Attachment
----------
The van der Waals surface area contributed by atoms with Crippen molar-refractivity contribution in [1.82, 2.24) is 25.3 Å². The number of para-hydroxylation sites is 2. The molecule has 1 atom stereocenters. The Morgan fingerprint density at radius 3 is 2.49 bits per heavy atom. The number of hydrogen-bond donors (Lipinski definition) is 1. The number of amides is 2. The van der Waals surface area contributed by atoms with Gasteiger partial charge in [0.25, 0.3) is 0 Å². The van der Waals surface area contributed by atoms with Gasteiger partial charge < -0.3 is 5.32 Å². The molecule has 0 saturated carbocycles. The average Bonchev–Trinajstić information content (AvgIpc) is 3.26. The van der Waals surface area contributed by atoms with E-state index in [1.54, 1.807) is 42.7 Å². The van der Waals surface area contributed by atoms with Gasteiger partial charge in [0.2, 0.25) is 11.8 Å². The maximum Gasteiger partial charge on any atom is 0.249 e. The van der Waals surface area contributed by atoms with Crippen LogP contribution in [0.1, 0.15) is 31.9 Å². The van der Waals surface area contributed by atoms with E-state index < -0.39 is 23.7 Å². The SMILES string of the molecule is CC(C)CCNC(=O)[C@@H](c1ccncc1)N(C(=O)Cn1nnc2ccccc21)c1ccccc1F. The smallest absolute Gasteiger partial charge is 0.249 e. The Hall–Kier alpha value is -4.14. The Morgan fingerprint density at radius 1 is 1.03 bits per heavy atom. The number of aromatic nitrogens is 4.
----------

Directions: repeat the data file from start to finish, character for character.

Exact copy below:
The van der Waals surface area contributed by atoms with Crippen molar-refractivity contribution in [1.82, 2.24) is 25.3 Å². The number of para-hydroxylation sites is 2. The molecule has 1 atom stereocenters. The Morgan fingerprint density at radius 3 is 2.49 bits per heavy atom. The number of hydrogen-bond donors (Lipinski definition) is 1. The number of amides is 2. The van der Waals surface area contributed by atoms with Gasteiger partial charge in [0.25, 0.3) is 0 Å². The van der Waals surface area contributed by atoms with Gasteiger partial charge < -0.3 is 5.32 Å². The molecule has 0 saturated carbocycles. The average Bonchev–Trinajstić information content (AvgIpc) is 3.26. The van der Waals surface area contributed by atoms with E-state index in [1.54, 1.807) is 42.7 Å². The van der Waals surface area contributed by atoms with Gasteiger partial charge in [0.2, 0.25) is 11.8 Å². The maximum Gasteiger partial charge on any atom is 0.249 e. The van der Waals surface area contributed by atoms with Crippen LogP contribution in [0.1, 0.15) is 31.9 Å². The van der Waals surface area contributed by atoms with E-state index < -0.39 is 23.7 Å². The SMILES string of the molecule is CC(C)CCNC(=O)[C@@H](c1ccncc1)N(C(=O)Cn1nnc2ccccc21)c1ccccc1F. The smallest absolute Gasteiger partial charge is 0.249 e. The Hall–Kier alpha value is -4.14. The Morgan fingerprint density at radius 1 is 1.03 bits per heavy atom. The number of aromatic nitrogens is 4.